The intervention of Pierre Laval, and the introduction of S.T.O., or obligatory work service, had a galvanising effect on recruitment. Gangs of youths took to the hills and forests of central France and other remote parts of the French countryside, in order to escape this involuntary requisition of labour. These irregular units became known as ‘Maquis’, which was taken from the French word given to the shrubbed, barren landscape of Corsica or the South-East France. However, the Maquis were in need of financial support, training and equipment in order for them to be effective. The only ones capable of providing this, using pre-existing clandestine infrastructure, were the British and so Moulin found himself becoming more occupied and solicited for funds. London, unconvinced of the approach and irritated by de Gaulle’s foreign policy escapades, began to tighten the screws, financially-speaking.
By March 1943, payments for the largest three movements, who were now called Combat, Franc-Tireur and Libération were all grouped together, under the banner of the Armée secrete. By this time, Combat were receiving four million francs per month, Libération received one and a half million and Franc-Tireur’s share had fallen to 650,000 francs. Compared to the previous year, Combat had greatly increased their receipts from Moulin’s fund.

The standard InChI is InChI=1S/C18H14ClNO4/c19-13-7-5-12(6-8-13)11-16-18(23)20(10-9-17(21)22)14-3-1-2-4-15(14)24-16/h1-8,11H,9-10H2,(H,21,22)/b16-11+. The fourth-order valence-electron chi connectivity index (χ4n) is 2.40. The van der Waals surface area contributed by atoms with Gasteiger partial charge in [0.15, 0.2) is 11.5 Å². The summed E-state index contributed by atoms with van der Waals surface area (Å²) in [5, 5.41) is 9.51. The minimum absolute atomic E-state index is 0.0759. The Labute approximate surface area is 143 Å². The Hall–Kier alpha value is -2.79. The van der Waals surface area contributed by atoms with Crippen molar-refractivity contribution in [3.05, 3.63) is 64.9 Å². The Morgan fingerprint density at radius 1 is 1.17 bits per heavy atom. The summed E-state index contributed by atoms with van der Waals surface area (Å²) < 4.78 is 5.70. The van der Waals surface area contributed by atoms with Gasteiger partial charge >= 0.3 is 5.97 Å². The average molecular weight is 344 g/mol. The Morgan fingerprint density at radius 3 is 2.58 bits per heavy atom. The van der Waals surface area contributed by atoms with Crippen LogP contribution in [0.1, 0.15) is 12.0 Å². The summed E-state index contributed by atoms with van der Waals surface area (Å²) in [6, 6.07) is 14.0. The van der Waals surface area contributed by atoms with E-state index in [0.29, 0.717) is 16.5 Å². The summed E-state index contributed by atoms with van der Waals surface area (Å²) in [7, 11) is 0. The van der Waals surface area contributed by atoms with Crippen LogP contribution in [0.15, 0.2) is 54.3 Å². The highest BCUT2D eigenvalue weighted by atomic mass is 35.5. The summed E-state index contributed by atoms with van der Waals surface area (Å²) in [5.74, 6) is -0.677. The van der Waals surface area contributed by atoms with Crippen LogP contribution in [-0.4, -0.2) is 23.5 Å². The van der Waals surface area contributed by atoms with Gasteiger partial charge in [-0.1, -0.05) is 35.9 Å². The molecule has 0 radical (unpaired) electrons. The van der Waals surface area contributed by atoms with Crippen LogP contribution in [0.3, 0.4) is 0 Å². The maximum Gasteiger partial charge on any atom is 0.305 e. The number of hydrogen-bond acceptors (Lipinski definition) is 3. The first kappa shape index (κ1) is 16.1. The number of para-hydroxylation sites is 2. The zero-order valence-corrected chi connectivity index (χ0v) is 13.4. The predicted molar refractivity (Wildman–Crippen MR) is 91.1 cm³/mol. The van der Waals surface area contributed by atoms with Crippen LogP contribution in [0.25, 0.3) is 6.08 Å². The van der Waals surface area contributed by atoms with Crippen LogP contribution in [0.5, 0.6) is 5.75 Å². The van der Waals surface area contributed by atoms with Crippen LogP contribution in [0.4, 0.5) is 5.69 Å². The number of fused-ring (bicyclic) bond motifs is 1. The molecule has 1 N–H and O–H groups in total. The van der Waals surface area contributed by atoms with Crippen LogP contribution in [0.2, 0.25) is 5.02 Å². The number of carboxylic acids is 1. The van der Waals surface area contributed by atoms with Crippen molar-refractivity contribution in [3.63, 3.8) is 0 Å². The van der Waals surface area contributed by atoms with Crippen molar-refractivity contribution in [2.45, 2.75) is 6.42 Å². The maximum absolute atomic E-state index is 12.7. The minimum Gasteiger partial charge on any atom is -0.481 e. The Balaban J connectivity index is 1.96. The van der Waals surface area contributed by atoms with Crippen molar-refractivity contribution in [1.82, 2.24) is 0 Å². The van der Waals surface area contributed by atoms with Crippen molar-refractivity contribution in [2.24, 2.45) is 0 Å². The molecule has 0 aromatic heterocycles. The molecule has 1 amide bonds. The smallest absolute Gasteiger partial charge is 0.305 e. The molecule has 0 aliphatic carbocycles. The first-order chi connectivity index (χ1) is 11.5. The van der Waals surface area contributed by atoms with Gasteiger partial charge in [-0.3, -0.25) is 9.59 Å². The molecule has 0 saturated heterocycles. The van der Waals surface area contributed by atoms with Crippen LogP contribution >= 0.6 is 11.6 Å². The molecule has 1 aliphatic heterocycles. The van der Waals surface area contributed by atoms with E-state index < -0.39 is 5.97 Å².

With the formation of the Conseil National de Résistance, Moulin’s work began to take him from Lyon, northwards, towards Paris. This was the coordinating body, created by Moulin and the resistance heads, who coalesced their movements around the Gaullist banner. Cordier, too, had to leave Lyon and began the organisation of a new secretariat in the City of Lights. However, disaster struck.
Capture was an occupational hazard for those entering resistance, and those who did knew what the consequences could be, and how arbitrarily it may arrive. Moulin’s own came on 21st June 1943 in a suburb of Lyon. He was meeting with eight other heads of the resistance to discuss the recent arrest of their colleague, General Charles Delestraint, who had fallen into the clutches of the ‘Butcher of Lyon’, Klaus Barbie. It is still unclear as to the person who tipped off the German forces as to the meeting, various theories have revolved around René Hardy, a member of one of the groups represented at the meeting, or, indeed, his lover, Lydie Bastien, but no consensus has been reached as to exactly who betrayed de Gaulle’s man in France. Two resistance leaders, Raymond Aubrac and Christian Pineau, both saw Moulin barely alive in Montluc Prison, on 24th June, but Moulin passed away while being transported to Germany. ‘Butcher’ Barbie’s torture had just claimed the man who was to become its most famous victim.